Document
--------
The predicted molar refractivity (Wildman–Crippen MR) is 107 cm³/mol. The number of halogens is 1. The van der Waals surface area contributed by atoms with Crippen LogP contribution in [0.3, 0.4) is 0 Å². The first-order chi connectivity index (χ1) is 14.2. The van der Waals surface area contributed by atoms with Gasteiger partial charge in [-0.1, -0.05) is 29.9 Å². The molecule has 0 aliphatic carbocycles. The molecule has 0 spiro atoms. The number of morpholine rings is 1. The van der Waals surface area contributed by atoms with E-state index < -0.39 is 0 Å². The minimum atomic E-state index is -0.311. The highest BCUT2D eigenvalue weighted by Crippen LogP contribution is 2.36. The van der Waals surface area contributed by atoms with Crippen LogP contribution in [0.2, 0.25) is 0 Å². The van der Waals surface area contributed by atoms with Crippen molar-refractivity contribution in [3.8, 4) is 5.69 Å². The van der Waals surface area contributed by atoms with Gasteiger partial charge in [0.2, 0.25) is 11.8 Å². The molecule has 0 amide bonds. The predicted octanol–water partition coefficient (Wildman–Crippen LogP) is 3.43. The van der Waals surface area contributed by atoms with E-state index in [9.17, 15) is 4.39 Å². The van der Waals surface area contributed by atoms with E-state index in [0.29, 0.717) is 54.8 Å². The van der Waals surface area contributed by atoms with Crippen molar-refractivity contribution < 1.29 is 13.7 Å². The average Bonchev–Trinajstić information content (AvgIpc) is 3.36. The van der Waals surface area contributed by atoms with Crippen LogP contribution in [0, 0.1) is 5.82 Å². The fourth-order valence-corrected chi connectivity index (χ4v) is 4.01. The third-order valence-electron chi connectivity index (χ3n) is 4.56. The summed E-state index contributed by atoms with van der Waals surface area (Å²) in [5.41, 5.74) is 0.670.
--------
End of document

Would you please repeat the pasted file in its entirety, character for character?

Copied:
The predicted molar refractivity (Wildman–Crippen MR) is 107 cm³/mol. The number of halogens is 1. The van der Waals surface area contributed by atoms with Crippen LogP contribution in [0.3, 0.4) is 0 Å². The first-order chi connectivity index (χ1) is 14.2. The van der Waals surface area contributed by atoms with Gasteiger partial charge in [-0.1, -0.05) is 29.9 Å². The molecule has 0 aliphatic carbocycles. The molecule has 0 spiro atoms. The number of morpholine rings is 1. The van der Waals surface area contributed by atoms with E-state index < -0.39 is 0 Å². The minimum atomic E-state index is -0.311. The highest BCUT2D eigenvalue weighted by Crippen LogP contribution is 2.36. The van der Waals surface area contributed by atoms with Crippen LogP contribution in [0.2, 0.25) is 0 Å². The van der Waals surface area contributed by atoms with Crippen molar-refractivity contribution in [3.8, 4) is 5.69 Å². The van der Waals surface area contributed by atoms with Gasteiger partial charge in [0.2, 0.25) is 11.8 Å². The molecule has 0 amide bonds. The predicted octanol–water partition coefficient (Wildman–Crippen LogP) is 3.43. The van der Waals surface area contributed by atoms with E-state index in [9.17, 15) is 4.39 Å². The van der Waals surface area contributed by atoms with E-state index in [0.29, 0.717) is 54.8 Å². The van der Waals surface area contributed by atoms with Crippen molar-refractivity contribution < 1.29 is 13.7 Å². The average Bonchev–Trinajstić information content (AvgIpc) is 3.36. The van der Waals surface area contributed by atoms with Crippen LogP contribution in [0, 0.1) is 5.82 Å². The fourth-order valence-corrected chi connectivity index (χ4v) is 4.01. The third-order valence-electron chi connectivity index (χ3n) is 4.56. The summed E-state index contributed by atoms with van der Waals surface area (Å²) in [5.41, 5.74) is 0.670.